"For pity's sake, Lou," he said, "don't make a drivelling coward of me now."

And he rose, pushing his chair aside, leaving her there, kneeling beside the desk, humbled and helpless. And he retreated within the shadow of the room.

"Luke," she said, imploring him, "you are going to tell me all that troubles you."

"Nothing," he replied curtly, "troubles me. You are wasting your sympathy, you know. And I have a train to catch."

"You are not going, Luke?"

"Indeed I am."

"You condemn yourself for a crime which you have not committed."

"I am already as good as condemned. But I do not choose to hang for the murder of the Clapham bricklayer's son."

He laughed. It almost sounded like a natural laugh – would have done so, no doubt, to all ears except hers. Then he added dryly:

"Such a purposeless crime too. Fancy being hanged for killing Paul Baker."

"Luke," she said simply, "you don't seem to realize how you are hurting me!"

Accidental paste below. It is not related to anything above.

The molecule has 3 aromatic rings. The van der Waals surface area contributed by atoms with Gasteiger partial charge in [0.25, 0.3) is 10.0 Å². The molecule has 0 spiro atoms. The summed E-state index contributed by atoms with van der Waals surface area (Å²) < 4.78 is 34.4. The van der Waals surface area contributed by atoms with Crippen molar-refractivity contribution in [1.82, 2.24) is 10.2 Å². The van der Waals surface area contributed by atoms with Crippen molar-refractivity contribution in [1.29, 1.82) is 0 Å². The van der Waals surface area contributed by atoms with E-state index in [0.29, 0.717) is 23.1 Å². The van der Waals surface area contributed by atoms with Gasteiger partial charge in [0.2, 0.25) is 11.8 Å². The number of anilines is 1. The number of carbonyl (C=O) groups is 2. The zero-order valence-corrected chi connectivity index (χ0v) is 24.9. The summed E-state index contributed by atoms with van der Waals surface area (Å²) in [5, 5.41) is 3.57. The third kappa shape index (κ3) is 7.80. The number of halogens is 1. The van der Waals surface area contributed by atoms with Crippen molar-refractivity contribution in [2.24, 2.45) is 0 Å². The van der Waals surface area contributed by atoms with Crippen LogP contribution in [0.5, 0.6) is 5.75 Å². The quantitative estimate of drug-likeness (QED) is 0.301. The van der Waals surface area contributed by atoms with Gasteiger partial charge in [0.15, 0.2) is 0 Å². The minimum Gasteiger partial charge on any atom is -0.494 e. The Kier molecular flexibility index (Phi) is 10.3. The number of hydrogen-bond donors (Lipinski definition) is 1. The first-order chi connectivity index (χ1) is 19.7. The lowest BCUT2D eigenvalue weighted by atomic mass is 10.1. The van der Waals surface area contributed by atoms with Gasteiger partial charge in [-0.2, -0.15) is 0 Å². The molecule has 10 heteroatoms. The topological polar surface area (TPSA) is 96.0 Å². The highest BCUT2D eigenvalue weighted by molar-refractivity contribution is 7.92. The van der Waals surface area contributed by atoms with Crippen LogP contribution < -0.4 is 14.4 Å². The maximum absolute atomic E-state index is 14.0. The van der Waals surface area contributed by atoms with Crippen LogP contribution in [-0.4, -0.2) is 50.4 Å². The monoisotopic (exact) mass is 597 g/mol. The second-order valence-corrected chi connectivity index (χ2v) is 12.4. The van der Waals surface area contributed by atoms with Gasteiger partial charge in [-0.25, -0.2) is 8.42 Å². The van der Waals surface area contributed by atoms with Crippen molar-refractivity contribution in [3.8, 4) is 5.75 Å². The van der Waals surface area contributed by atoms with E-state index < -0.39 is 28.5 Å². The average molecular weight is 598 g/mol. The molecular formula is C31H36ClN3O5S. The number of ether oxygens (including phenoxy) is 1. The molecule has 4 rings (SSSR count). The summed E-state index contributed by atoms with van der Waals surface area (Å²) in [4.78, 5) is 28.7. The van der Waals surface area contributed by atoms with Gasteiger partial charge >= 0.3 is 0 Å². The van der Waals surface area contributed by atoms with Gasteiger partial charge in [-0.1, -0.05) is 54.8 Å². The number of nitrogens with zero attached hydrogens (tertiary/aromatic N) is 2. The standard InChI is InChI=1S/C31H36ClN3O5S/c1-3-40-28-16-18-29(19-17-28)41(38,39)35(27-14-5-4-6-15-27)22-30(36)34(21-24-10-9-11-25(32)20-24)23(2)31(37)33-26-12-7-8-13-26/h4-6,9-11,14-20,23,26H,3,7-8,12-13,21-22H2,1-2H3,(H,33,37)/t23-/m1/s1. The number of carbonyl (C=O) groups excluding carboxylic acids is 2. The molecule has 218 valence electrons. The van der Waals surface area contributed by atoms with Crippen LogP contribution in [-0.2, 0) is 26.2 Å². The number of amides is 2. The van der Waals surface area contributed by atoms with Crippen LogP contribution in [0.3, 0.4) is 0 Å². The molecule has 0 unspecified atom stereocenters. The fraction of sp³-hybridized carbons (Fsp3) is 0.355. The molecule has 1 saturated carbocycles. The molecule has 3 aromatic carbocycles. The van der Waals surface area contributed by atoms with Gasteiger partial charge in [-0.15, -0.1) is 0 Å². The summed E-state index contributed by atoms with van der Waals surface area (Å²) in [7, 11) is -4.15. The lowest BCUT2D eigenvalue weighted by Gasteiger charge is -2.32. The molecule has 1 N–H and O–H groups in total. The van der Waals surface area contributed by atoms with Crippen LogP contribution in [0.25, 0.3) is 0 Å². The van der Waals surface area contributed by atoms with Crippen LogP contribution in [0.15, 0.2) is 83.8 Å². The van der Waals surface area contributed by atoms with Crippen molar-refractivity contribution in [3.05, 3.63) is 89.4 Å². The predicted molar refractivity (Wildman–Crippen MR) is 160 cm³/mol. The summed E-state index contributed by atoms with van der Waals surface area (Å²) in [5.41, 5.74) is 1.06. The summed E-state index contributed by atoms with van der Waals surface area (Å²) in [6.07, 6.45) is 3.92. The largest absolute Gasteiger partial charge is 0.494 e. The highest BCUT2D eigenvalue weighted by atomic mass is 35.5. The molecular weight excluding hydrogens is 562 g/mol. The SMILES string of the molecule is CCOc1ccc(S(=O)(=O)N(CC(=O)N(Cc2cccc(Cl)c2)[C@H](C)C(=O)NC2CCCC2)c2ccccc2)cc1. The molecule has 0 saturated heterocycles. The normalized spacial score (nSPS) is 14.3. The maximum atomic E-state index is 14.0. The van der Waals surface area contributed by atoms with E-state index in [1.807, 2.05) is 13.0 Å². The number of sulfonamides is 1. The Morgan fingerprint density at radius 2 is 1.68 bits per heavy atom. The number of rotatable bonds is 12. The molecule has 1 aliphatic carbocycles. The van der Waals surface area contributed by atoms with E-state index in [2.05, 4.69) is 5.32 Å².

One ejaculation, "My God!" escaped him then. He stood quite still, in the shadow, and presently his hand wandered with the old familiar gesture down the smooth back of his head. She remained on her knees and after awhile he came back to her, and sat down on the chair beside the desk, his eyes on a level with hers.

"Look here, Lou," he said quietly, "I have got to go and that's all about it. I have got to, do you understand? The consequences of this crime cannot be faced – not by any one – not by me. There's Uncle Rad to think of first. He is broken and ill; he has more than one foot in the grave. The trial and the scandal couldn't be kept from him; it would be bound to leak out sooner or later. It would be too big a scandal, and it would kill him outright. Then, you see, Lou, it would never do! I should be Earl of Radclyffe and a felon – it wouldn't do, now would it? Who has ever heard of a peer undergoing a life sentence – or being hanged? It wouldn't do – you know it wouldn't do – "

He reiterated this several times, with quaint insistence, as if he were discussing with her the possibility or impossibility of attending a race meeting, or a ball in Lent, she proving obstinate.

She did not reply, leaving him to ramble on in his somewhat wild speech, hoping that if she let him talk on uninterruptedly, he would sooner or later betray something of that enigma which lay hidden behind the wooden mask which he still so persistently wore.